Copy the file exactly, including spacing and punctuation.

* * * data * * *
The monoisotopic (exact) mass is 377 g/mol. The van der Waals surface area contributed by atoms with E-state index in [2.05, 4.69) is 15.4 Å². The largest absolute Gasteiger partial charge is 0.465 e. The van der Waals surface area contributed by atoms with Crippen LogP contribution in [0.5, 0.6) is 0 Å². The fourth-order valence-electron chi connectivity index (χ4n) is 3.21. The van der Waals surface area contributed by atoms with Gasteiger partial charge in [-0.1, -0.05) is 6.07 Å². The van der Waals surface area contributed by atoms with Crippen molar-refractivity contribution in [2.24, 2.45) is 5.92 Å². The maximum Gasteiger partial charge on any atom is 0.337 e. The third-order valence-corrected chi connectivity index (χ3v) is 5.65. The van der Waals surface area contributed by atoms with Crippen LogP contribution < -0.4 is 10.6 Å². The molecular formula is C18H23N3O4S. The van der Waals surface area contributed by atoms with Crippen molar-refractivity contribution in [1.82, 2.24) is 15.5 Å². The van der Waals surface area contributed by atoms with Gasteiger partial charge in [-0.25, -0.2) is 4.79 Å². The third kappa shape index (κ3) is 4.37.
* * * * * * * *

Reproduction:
The monoisotopic (exact) mass is 377 g/mol. The van der Waals surface area contributed by atoms with E-state index in [2.05, 4.69) is 15.4 Å². The largest absolute Gasteiger partial charge is 0.465 e. The van der Waals surface area contributed by atoms with Crippen LogP contribution in [0.5, 0.6) is 0 Å². The fourth-order valence-electron chi connectivity index (χ4n) is 3.21. The van der Waals surface area contributed by atoms with Gasteiger partial charge in [-0.1, -0.05) is 6.07 Å². The van der Waals surface area contributed by atoms with Crippen molar-refractivity contribution in [2.24, 2.45) is 5.92 Å². The maximum Gasteiger partial charge on any atom is 0.337 e. The third-order valence-corrected chi connectivity index (χ3v) is 5.65. The van der Waals surface area contributed by atoms with Crippen LogP contribution < -0.4 is 10.6 Å². The molecular formula is C18H23N3O4S. The van der Waals surface area contributed by atoms with Crippen molar-refractivity contribution in [1.82, 2.24) is 15.5 Å². The van der Waals surface area contributed by atoms with Gasteiger partial charge in [-0.25, -0.2) is 4.79 Å². The third kappa shape index (κ3) is 4.37.